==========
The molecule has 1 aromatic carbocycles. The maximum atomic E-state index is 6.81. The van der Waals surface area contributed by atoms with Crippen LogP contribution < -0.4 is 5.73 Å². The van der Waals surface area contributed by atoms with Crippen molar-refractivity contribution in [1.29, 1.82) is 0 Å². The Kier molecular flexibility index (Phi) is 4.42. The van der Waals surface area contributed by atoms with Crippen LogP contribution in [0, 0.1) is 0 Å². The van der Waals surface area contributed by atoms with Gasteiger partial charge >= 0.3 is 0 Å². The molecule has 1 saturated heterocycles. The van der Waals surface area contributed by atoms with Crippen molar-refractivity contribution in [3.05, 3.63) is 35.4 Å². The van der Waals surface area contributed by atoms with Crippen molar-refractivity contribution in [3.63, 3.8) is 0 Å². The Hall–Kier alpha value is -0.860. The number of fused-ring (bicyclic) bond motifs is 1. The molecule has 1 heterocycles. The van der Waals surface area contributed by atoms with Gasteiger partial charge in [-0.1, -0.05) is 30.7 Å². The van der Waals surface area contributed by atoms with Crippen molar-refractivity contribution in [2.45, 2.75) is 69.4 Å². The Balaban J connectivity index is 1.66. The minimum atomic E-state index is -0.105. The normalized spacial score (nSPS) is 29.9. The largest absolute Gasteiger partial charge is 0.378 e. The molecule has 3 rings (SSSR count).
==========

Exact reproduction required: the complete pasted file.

The molecule has 1 aromatic carbocycles. The maximum atomic E-state index is 6.81. The van der Waals surface area contributed by atoms with Crippen LogP contribution < -0.4 is 5.73 Å². The van der Waals surface area contributed by atoms with Crippen molar-refractivity contribution in [1.29, 1.82) is 0 Å². The Kier molecular flexibility index (Phi) is 4.42. The van der Waals surface area contributed by atoms with Crippen LogP contribution in [0, 0.1) is 0 Å². The van der Waals surface area contributed by atoms with Gasteiger partial charge >= 0.3 is 0 Å². The molecule has 1 saturated heterocycles. The van der Waals surface area contributed by atoms with Crippen molar-refractivity contribution in [3.05, 3.63) is 35.4 Å². The van der Waals surface area contributed by atoms with Crippen molar-refractivity contribution in [3.63, 3.8) is 0 Å². The Hall–Kier alpha value is -0.860. The number of fused-ring (bicyclic) bond motifs is 1. The molecule has 1 heterocycles. The van der Waals surface area contributed by atoms with Gasteiger partial charge in [-0.1, -0.05) is 30.7 Å². The van der Waals surface area contributed by atoms with Crippen molar-refractivity contribution in [2.45, 2.75) is 69.4 Å². The Balaban J connectivity index is 1.66. The minimum atomic E-state index is -0.105. The normalized spacial score (nSPS) is 29.9. The largest absolute Gasteiger partial charge is 0.378 e. The molecule has 3 rings (SSSR count).